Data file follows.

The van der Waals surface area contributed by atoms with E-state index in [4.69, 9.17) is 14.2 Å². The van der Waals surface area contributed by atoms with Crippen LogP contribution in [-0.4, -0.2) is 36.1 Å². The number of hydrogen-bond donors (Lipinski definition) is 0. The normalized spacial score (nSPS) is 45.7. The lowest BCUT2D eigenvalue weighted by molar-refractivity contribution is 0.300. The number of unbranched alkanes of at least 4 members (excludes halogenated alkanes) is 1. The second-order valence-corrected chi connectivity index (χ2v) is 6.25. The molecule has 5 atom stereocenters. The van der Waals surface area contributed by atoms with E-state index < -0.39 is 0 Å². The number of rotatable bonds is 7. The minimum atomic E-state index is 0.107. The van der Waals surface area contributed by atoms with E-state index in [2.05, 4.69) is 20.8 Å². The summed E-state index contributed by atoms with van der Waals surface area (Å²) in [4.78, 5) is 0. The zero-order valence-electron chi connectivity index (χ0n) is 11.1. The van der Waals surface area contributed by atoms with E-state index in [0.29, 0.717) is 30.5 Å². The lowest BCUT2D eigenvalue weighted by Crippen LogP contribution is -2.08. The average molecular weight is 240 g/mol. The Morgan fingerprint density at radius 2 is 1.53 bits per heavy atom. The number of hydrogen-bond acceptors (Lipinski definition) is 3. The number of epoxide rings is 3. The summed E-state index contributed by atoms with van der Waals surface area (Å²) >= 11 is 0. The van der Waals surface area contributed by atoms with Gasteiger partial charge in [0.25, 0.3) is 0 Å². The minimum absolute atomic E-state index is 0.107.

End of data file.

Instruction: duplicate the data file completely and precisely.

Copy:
The van der Waals surface area contributed by atoms with E-state index in [4.69, 9.17) is 14.2 Å². The van der Waals surface area contributed by atoms with Crippen LogP contribution in [-0.4, -0.2) is 36.1 Å². The number of hydrogen-bond donors (Lipinski definition) is 0. The normalized spacial score (nSPS) is 45.7. The lowest BCUT2D eigenvalue weighted by molar-refractivity contribution is 0.300. The number of unbranched alkanes of at least 4 members (excludes halogenated alkanes) is 1. The second-order valence-corrected chi connectivity index (χ2v) is 6.25. The molecule has 5 atom stereocenters. The van der Waals surface area contributed by atoms with E-state index < -0.39 is 0 Å². The number of rotatable bonds is 7. The minimum atomic E-state index is 0.107. The van der Waals surface area contributed by atoms with E-state index in [2.05, 4.69) is 20.8 Å². The summed E-state index contributed by atoms with van der Waals surface area (Å²) in [4.78, 5) is 0. The zero-order valence-electron chi connectivity index (χ0n) is 11.1. The van der Waals surface area contributed by atoms with E-state index in [0.29, 0.717) is 30.5 Å². The lowest BCUT2D eigenvalue weighted by Crippen LogP contribution is -2.08. The average molecular weight is 240 g/mol. The Morgan fingerprint density at radius 2 is 1.53 bits per heavy atom. The number of hydrogen-bond acceptors (Lipinski definition) is 3. The number of epoxide rings is 3. The summed E-state index contributed by atoms with van der Waals surface area (Å²) >= 11 is 0. The van der Waals surface area contributed by atoms with Gasteiger partial charge in [0.25, 0.3) is 0 Å². The minimum absolute atomic E-state index is 0.107.